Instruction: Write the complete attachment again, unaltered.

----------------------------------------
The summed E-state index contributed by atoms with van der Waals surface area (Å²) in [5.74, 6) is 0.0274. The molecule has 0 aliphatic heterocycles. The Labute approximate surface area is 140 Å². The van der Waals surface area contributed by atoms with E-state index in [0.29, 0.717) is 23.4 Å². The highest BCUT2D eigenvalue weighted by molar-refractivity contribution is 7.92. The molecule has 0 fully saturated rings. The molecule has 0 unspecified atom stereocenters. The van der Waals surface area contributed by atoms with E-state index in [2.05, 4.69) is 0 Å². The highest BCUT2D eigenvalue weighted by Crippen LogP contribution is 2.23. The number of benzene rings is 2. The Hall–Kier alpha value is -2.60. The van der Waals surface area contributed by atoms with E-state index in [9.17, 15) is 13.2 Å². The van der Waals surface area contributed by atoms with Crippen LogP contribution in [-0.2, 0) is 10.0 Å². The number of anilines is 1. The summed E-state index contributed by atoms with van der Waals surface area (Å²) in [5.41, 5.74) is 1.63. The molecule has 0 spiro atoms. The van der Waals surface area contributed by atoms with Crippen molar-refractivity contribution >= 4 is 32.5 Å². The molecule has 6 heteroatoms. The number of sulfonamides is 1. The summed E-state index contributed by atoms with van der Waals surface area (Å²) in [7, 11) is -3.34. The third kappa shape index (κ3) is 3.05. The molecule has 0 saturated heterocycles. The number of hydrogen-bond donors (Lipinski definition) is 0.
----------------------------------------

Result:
The summed E-state index contributed by atoms with van der Waals surface area (Å²) in [5.74, 6) is 0.0274. The molecule has 0 aliphatic heterocycles. The Labute approximate surface area is 140 Å². The van der Waals surface area contributed by atoms with E-state index in [0.29, 0.717) is 23.4 Å². The highest BCUT2D eigenvalue weighted by molar-refractivity contribution is 7.92. The molecule has 0 fully saturated rings. The molecule has 0 unspecified atom stereocenters. The van der Waals surface area contributed by atoms with E-state index in [2.05, 4.69) is 0 Å². The highest BCUT2D eigenvalue weighted by Crippen LogP contribution is 2.23. The number of benzene rings is 2. The Hall–Kier alpha value is -2.60. The van der Waals surface area contributed by atoms with E-state index in [9.17, 15) is 13.2 Å². The van der Waals surface area contributed by atoms with Crippen LogP contribution in [-0.2, 0) is 10.0 Å². The number of anilines is 1. The summed E-state index contributed by atoms with van der Waals surface area (Å²) in [5.41, 5.74) is 1.63. The molecule has 0 spiro atoms. The van der Waals surface area contributed by atoms with Crippen molar-refractivity contribution >= 4 is 32.5 Å². The molecule has 6 heteroatoms. The number of sulfonamides is 1. The summed E-state index contributed by atoms with van der Waals surface area (Å²) in [7, 11) is -3.34. The third kappa shape index (κ3) is 3.05. The molecule has 0 saturated heterocycles. The number of hydrogen-bond donors (Lipinski definition) is 0.